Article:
For Advanced Lung Cancer, Immune Therapy Plus Chemo Prolongs Survival

Lung cancer is the second-most-common malignancy in the United States, after breast cancer. The American Cancer Society estimates that 234,000 people will be diagnosed with the disease this year, and 154,050 will die of it.

Most patients diagnosed with advanced lung cancer — disease that has spread beyond its original site — initially receive chemotherapy, which provides only marginal benefit. But the disease is so lethal that many patients don't survive long enough to try second- or third-line treatments, so researchers are trying to develop and use more effective approaches earlier.

The trial that grabbed much of the spotlight is a randomized effectiveness study that involved more than 600 untreated patients with advanced nonsquamous non-small cell lung cancer — a common type of the disease. The patients did not have cancer-causing mutations. One group was treated only with chemo, while the other got an immunotherapy drug called Keytruda plus chemo. Some of the results had been released previously, but not specific details.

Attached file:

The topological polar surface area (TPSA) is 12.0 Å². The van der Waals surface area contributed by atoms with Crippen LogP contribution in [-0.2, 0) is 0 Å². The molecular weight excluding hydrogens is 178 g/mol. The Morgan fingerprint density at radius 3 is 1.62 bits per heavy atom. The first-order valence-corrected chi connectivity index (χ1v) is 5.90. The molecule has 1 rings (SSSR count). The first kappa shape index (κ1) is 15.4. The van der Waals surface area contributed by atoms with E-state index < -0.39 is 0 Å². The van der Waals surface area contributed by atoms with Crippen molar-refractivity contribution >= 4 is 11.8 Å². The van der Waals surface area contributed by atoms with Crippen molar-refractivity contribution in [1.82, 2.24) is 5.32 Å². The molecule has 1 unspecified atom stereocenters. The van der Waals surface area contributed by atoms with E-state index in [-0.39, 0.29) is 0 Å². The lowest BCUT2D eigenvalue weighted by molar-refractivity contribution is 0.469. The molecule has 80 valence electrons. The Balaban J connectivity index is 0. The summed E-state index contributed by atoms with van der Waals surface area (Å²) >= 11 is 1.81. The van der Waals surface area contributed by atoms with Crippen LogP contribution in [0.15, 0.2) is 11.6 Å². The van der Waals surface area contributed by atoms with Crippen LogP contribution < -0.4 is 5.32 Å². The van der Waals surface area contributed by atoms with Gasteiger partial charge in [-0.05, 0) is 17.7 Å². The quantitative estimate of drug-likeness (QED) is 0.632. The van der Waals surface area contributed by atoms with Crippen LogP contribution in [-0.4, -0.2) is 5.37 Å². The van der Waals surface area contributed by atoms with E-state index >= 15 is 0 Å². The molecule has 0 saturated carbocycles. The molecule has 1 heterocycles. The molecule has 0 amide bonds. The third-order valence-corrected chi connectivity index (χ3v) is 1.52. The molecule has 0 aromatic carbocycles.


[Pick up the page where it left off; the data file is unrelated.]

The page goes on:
After a median follow-up time of 10.5 months, Gandhi said, the patients in the combination group were 51 percent less likely to die, compared with patients in the chemo-only arm.

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